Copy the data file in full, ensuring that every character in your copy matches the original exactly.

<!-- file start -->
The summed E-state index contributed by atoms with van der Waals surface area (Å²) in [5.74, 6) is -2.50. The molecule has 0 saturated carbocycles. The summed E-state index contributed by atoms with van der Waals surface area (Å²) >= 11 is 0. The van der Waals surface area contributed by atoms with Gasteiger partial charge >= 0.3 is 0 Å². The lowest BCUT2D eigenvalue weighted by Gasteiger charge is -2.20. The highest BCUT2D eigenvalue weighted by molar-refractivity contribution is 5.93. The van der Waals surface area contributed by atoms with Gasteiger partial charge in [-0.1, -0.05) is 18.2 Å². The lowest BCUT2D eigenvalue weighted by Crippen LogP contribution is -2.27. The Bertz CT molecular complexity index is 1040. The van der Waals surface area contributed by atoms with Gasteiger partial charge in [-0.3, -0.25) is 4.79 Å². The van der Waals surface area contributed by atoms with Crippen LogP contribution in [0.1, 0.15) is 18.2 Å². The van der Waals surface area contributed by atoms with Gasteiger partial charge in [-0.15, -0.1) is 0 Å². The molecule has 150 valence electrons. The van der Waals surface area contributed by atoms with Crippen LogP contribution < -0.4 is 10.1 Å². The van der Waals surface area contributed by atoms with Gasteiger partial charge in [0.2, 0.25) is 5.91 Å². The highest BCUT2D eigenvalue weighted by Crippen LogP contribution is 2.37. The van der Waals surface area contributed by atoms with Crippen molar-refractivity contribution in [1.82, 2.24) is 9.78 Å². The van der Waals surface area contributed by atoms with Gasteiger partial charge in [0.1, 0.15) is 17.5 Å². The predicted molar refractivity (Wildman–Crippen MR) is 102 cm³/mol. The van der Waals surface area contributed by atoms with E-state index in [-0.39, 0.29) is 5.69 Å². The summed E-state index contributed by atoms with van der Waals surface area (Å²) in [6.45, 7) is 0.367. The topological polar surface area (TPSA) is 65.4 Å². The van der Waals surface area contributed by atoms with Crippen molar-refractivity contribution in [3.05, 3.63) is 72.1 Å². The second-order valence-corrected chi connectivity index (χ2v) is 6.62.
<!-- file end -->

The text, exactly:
The summed E-state index contributed by atoms with van der Waals surface area (Å²) in [5.74, 6) is -2.50. The molecule has 0 saturated carbocycles. The summed E-state index contributed by atoms with van der Waals surface area (Å²) >= 11 is 0. The van der Waals surface area contributed by atoms with Gasteiger partial charge >= 0.3 is 0 Å². The lowest BCUT2D eigenvalue weighted by Gasteiger charge is -2.20. The highest BCUT2D eigenvalue weighted by molar-refractivity contribution is 5.93. The van der Waals surface area contributed by atoms with Gasteiger partial charge in [-0.1, -0.05) is 18.2 Å². The lowest BCUT2D eigenvalue weighted by Crippen LogP contribution is -2.27. The Bertz CT molecular complexity index is 1040. The van der Waals surface area contributed by atoms with Gasteiger partial charge in [-0.3, -0.25) is 4.79 Å². The van der Waals surface area contributed by atoms with Crippen LogP contribution in [0.1, 0.15) is 18.2 Å². The van der Waals surface area contributed by atoms with Gasteiger partial charge in [-0.15, -0.1) is 0 Å². The molecule has 150 valence electrons. The van der Waals surface area contributed by atoms with Crippen LogP contribution < -0.4 is 10.1 Å². The van der Waals surface area contributed by atoms with Gasteiger partial charge in [0.2, 0.25) is 5.91 Å². The highest BCUT2D eigenvalue weighted by Crippen LogP contribution is 2.37. The van der Waals surface area contributed by atoms with Crippen molar-refractivity contribution in [1.82, 2.24) is 9.78 Å². The van der Waals surface area contributed by atoms with Gasteiger partial charge in [0.1, 0.15) is 17.5 Å². The predicted molar refractivity (Wildman–Crippen MR) is 102 cm³/mol. The van der Waals surface area contributed by atoms with E-state index in [-0.39, 0.29) is 5.69 Å². The summed E-state index contributed by atoms with van der Waals surface area (Å²) in [6.45, 7) is 0.367. The topological polar surface area (TPSA) is 65.4 Å². The van der Waals surface area contributed by atoms with Crippen molar-refractivity contribution in [3.05, 3.63) is 72.1 Å². The second-order valence-corrected chi connectivity index (χ2v) is 6.62.